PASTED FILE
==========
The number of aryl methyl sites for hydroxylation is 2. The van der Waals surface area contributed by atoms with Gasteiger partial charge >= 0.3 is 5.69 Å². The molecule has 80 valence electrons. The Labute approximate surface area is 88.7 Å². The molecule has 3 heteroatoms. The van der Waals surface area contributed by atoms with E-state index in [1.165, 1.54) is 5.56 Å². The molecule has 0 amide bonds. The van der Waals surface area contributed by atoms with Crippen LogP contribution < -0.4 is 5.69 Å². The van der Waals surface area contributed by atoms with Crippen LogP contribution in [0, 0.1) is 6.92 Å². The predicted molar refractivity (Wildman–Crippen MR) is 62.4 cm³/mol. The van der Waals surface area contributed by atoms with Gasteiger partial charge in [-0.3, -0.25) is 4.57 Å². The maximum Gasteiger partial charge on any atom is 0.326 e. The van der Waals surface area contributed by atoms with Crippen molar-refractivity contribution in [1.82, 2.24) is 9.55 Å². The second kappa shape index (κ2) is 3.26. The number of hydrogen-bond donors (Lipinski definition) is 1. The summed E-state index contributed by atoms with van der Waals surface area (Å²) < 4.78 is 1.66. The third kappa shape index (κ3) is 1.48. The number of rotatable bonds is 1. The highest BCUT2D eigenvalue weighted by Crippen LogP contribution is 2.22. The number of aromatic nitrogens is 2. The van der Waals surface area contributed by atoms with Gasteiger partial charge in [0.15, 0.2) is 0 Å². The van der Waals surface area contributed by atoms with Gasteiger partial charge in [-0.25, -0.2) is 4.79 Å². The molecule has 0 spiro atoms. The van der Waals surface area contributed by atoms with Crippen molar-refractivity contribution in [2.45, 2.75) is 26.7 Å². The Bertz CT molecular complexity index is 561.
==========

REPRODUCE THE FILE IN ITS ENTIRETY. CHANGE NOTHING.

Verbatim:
The number of aryl methyl sites for hydroxylation is 2. The van der Waals surface area contributed by atoms with Gasteiger partial charge >= 0.3 is 5.69 Å². The molecule has 80 valence electrons. The Labute approximate surface area is 88.7 Å². The molecule has 3 heteroatoms. The van der Waals surface area contributed by atoms with E-state index in [1.165, 1.54) is 5.56 Å². The molecule has 0 amide bonds. The van der Waals surface area contributed by atoms with Crippen LogP contribution < -0.4 is 5.69 Å². The van der Waals surface area contributed by atoms with Crippen LogP contribution in [0, 0.1) is 6.92 Å². The predicted molar refractivity (Wildman–Crippen MR) is 62.4 cm³/mol. The van der Waals surface area contributed by atoms with Gasteiger partial charge in [-0.3, -0.25) is 4.57 Å². The maximum Gasteiger partial charge on any atom is 0.326 e. The van der Waals surface area contributed by atoms with Crippen molar-refractivity contribution in [1.82, 2.24) is 9.55 Å². The second kappa shape index (κ2) is 3.26. The number of hydrogen-bond donors (Lipinski definition) is 1. The summed E-state index contributed by atoms with van der Waals surface area (Å²) < 4.78 is 1.66. The third kappa shape index (κ3) is 1.48. The number of rotatable bonds is 1. The highest BCUT2D eigenvalue weighted by Crippen LogP contribution is 2.22. The number of aromatic nitrogens is 2. The van der Waals surface area contributed by atoms with Gasteiger partial charge in [0.15, 0.2) is 0 Å². The van der Waals surface area contributed by atoms with Gasteiger partial charge in [-0.25, -0.2) is 4.79 Å². The molecule has 0 spiro atoms. The van der Waals surface area contributed by atoms with Crippen molar-refractivity contribution in [2.45, 2.75) is 26.7 Å². The Bertz CT molecular complexity index is 561.